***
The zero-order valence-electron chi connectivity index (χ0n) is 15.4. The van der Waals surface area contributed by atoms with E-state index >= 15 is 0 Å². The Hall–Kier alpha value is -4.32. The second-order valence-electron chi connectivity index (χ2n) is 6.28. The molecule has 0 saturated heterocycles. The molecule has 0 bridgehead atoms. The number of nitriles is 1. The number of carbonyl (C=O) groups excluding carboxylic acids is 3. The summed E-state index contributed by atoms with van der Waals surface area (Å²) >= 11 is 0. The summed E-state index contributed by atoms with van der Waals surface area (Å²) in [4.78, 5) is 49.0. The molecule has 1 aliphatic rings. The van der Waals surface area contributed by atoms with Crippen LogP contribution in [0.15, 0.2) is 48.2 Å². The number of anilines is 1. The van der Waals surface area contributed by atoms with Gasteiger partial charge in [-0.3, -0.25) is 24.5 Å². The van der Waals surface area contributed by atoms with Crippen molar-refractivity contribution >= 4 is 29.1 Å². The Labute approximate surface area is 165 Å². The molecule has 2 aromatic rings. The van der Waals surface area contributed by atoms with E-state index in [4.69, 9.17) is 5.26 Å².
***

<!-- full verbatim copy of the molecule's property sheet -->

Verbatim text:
The zero-order valence-electron chi connectivity index (χ0n) is 15.4. The van der Waals surface area contributed by atoms with E-state index >= 15 is 0 Å². The Hall–Kier alpha value is -4.32. The second-order valence-electron chi connectivity index (χ2n) is 6.28. The molecule has 0 saturated heterocycles. The molecule has 0 bridgehead atoms. The number of nitriles is 1. The number of carbonyl (C=O) groups excluding carboxylic acids is 3. The summed E-state index contributed by atoms with van der Waals surface area (Å²) >= 11 is 0. The summed E-state index contributed by atoms with van der Waals surface area (Å²) in [4.78, 5) is 49.0. The molecule has 1 aliphatic rings. The van der Waals surface area contributed by atoms with Crippen LogP contribution in [0.15, 0.2) is 48.2 Å². The number of anilines is 1. The van der Waals surface area contributed by atoms with Gasteiger partial charge in [-0.3, -0.25) is 24.5 Å². The van der Waals surface area contributed by atoms with Crippen molar-refractivity contribution >= 4 is 29.1 Å². The Labute approximate surface area is 165 Å². The molecule has 2 aromatic rings. The van der Waals surface area contributed by atoms with E-state index in [4.69, 9.17) is 5.26 Å².